Ford Motor Co. seems to be the latest corporate major to join the ongoing layoffs with plans of cutting 3,200 jobs across Europe, mainly in Germany, reports said quoting Germany’s IG Metall union.
The U.S. auto major also plans to move some product development work to the United States.
The planned workforce reduction is part of the company’s efforts to cut costs to face ongoing macroeconomic conditions amid recession fears. Rising electric vehicle battery material costs are said to be a major issue for Ford, which has set a target of attaining half of global sales from EVs by 2030.
The company recently said it needs to be more competitive as it transitions to EVs, and that shifting to electric vehicle production requires structural changes.
Reuters reported that Ford plans to cut 2,500 jobs in product development and a further 700 in administrative roles, mainly in German locations.
Ford informed the job cut plans to its workers in Cologne site, which employs around 14,000 people, at works council meetings. Further, 3,800 working at a development center in the neighborhood of Merkenich were also informed of the plans.
Ford is in discussions with the German works councils for taking the decision. Meanwhile, the union said it is planning to take action if Ford goes ahead with the proposed cuts.
IG Metall, one of Germany’s largest unions, reportedly said, “If negotiations between the works council and management in coming weeks do not ensure the future of workers, we will join the process. We will not hold back from measures that could seriously impact the company not just in Germany but Europe-wide.”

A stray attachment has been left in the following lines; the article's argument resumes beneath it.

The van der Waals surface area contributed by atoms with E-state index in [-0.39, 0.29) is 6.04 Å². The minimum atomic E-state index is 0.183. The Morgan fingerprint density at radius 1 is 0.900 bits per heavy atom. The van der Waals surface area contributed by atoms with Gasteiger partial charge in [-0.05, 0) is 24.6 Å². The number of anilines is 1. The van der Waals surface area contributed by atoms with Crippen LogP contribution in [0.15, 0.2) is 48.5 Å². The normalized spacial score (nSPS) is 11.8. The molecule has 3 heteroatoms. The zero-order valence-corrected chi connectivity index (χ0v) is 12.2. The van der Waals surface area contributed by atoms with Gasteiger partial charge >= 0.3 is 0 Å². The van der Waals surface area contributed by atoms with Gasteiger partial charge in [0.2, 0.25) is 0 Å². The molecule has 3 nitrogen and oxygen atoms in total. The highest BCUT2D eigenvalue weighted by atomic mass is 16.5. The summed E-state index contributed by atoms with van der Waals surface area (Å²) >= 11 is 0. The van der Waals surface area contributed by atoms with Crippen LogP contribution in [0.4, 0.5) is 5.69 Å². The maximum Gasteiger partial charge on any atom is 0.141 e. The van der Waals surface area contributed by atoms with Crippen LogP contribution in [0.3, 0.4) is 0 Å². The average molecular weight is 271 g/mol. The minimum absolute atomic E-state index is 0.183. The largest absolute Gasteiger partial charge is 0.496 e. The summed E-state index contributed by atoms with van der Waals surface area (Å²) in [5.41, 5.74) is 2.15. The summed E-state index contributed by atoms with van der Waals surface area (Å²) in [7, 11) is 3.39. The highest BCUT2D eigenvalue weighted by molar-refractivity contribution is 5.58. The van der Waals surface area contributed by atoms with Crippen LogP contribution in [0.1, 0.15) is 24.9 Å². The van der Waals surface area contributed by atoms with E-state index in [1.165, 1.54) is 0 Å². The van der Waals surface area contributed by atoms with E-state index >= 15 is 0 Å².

Ford in June last year had warned of significant job cuts in the near term at its certain European factories as the shift to EV production would require fewer labor hours.
In August last year, Ford cut 3,000 employees and contract workers, while calling its cost structure uncompetitive compared to other carmakers. At the end of 2021, Ford had 183,000 employees.
Meanwhile, Ford CEO Jim Farley in last November had warned that EVs’ production will result in significant job losses, but producing more parts in-house will help to mitigate this impact.
While talking at an auto conference for the Rainbow Push Coalition in Detroit, Farley said EVs require 40 percent lesser workers than for producing cars and trucks powered by petrol.
In December last year, luxury electric vehicle giant Tesla Inc. had told its employees that it halted hiring for the time being and that teams would need to lay some people off in the first quarter of 2023.
Many major US tech firms recently announced job cuts or hiring freeze amid the slowing growth. Alphabet Inc., the parent company of search giant Google, plans about 12,000 job cuts, while Microsoft announced 10,000 job cuts, Amazon 18,000 jobs or about 6% of its workforce, and Facebook parent Meta around 11,000 roles.
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